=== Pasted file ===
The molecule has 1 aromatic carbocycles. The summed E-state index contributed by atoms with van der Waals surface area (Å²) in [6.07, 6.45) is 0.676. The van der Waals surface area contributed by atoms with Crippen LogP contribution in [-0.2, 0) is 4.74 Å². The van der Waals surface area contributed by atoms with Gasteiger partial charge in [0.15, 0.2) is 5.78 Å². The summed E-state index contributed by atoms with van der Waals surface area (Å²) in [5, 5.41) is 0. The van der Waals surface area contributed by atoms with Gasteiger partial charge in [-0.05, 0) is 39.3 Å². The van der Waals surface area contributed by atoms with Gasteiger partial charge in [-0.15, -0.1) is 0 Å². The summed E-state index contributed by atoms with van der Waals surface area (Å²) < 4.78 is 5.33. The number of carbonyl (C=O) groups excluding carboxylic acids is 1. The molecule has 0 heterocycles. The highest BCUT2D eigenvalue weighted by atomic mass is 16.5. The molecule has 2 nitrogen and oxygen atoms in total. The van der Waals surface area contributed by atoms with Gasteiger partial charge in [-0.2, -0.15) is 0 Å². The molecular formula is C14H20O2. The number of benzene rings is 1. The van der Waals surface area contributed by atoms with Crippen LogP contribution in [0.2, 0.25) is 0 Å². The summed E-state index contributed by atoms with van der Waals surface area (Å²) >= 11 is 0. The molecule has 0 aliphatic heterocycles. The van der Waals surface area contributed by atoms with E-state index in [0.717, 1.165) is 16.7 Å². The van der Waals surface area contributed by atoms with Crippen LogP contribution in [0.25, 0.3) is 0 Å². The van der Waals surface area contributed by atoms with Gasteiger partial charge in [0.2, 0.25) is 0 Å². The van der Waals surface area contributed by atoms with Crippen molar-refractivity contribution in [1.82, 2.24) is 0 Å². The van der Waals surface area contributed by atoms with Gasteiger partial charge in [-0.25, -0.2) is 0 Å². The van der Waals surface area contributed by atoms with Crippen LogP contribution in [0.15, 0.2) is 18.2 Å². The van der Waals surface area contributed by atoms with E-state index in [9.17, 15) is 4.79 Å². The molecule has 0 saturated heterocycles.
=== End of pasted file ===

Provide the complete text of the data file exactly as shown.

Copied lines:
The molecule has 1 aromatic carbocycles. The summed E-state index contributed by atoms with van der Waals surface area (Å²) in [6.07, 6.45) is 0.676. The van der Waals surface area contributed by atoms with Crippen LogP contribution in [-0.2, 0) is 4.74 Å². The van der Waals surface area contributed by atoms with Gasteiger partial charge in [0.15, 0.2) is 5.78 Å². The summed E-state index contributed by atoms with van der Waals surface area (Å²) in [5, 5.41) is 0. The van der Waals surface area contributed by atoms with Gasteiger partial charge in [-0.05, 0) is 39.3 Å². The van der Waals surface area contributed by atoms with Gasteiger partial charge in [-0.15, -0.1) is 0 Å². The summed E-state index contributed by atoms with van der Waals surface area (Å²) < 4.78 is 5.33. The number of carbonyl (C=O) groups excluding carboxylic acids is 1. The molecule has 0 heterocycles. The highest BCUT2D eigenvalue weighted by atomic mass is 16.5. The molecule has 2 nitrogen and oxygen atoms in total. The van der Waals surface area contributed by atoms with Gasteiger partial charge in [-0.2, -0.15) is 0 Å². The molecular formula is C14H20O2. The number of benzene rings is 1. The van der Waals surface area contributed by atoms with Crippen LogP contribution in [0.2, 0.25) is 0 Å². The summed E-state index contributed by atoms with van der Waals surface area (Å²) >= 11 is 0. The molecule has 0 aliphatic heterocycles. The van der Waals surface area contributed by atoms with E-state index in [0.717, 1.165) is 16.7 Å². The van der Waals surface area contributed by atoms with Crippen LogP contribution in [0.25, 0.3) is 0 Å². The van der Waals surface area contributed by atoms with Gasteiger partial charge in [0.2, 0.25) is 0 Å². The van der Waals surface area contributed by atoms with Crippen molar-refractivity contribution in [1.82, 2.24) is 0 Å². The van der Waals surface area contributed by atoms with Gasteiger partial charge in [-0.25, -0.2) is 0 Å². The van der Waals surface area contributed by atoms with Crippen LogP contribution in [0.15, 0.2) is 18.2 Å². The van der Waals surface area contributed by atoms with E-state index in [9.17, 15) is 4.79 Å². The molecule has 0 saturated heterocycles.